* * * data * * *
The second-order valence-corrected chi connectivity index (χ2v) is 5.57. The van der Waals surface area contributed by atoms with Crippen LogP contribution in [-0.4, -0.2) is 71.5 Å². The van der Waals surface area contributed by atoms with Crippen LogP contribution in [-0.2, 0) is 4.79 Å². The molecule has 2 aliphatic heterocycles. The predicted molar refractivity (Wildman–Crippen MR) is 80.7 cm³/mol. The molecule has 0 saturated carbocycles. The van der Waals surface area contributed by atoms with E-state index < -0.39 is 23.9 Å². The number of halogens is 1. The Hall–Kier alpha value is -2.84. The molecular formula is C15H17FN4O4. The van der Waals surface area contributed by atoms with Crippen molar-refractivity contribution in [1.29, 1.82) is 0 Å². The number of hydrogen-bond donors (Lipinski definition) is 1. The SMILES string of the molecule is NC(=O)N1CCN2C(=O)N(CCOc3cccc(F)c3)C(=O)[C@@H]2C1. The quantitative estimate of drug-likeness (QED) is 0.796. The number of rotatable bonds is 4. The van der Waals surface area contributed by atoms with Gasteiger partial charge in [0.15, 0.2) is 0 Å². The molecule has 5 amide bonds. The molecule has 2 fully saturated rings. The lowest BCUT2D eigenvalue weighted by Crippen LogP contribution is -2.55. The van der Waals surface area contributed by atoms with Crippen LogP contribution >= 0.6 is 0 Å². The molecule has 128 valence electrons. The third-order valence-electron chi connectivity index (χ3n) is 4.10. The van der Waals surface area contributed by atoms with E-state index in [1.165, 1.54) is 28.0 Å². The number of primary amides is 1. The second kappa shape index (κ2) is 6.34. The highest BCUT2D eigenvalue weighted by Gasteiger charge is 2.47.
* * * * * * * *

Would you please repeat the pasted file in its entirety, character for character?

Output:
The second-order valence-corrected chi connectivity index (χ2v) is 5.57. The van der Waals surface area contributed by atoms with Crippen LogP contribution in [-0.4, -0.2) is 71.5 Å². The van der Waals surface area contributed by atoms with Crippen LogP contribution in [-0.2, 0) is 4.79 Å². The molecule has 2 aliphatic heterocycles. The predicted molar refractivity (Wildman–Crippen MR) is 80.7 cm³/mol. The molecule has 0 saturated carbocycles. The van der Waals surface area contributed by atoms with E-state index < -0.39 is 23.9 Å². The number of halogens is 1. The Hall–Kier alpha value is -2.84. The molecular formula is C15H17FN4O4. The van der Waals surface area contributed by atoms with Crippen molar-refractivity contribution in [1.29, 1.82) is 0 Å². The number of hydrogen-bond donors (Lipinski definition) is 1. The SMILES string of the molecule is NC(=O)N1CCN2C(=O)N(CCOc3cccc(F)c3)C(=O)[C@@H]2C1. The quantitative estimate of drug-likeness (QED) is 0.796. The number of rotatable bonds is 4. The van der Waals surface area contributed by atoms with Gasteiger partial charge in [0.15, 0.2) is 0 Å². The molecule has 5 amide bonds. The molecule has 2 fully saturated rings. The lowest BCUT2D eigenvalue weighted by Crippen LogP contribution is -2.55. The van der Waals surface area contributed by atoms with Crippen LogP contribution >= 0.6 is 0 Å². The molecule has 128 valence electrons. The third-order valence-electron chi connectivity index (χ3n) is 4.10. The van der Waals surface area contributed by atoms with E-state index in [1.165, 1.54) is 28.0 Å². The number of primary amides is 1. The second kappa shape index (κ2) is 6.34. The highest BCUT2D eigenvalue weighted by Gasteiger charge is 2.47.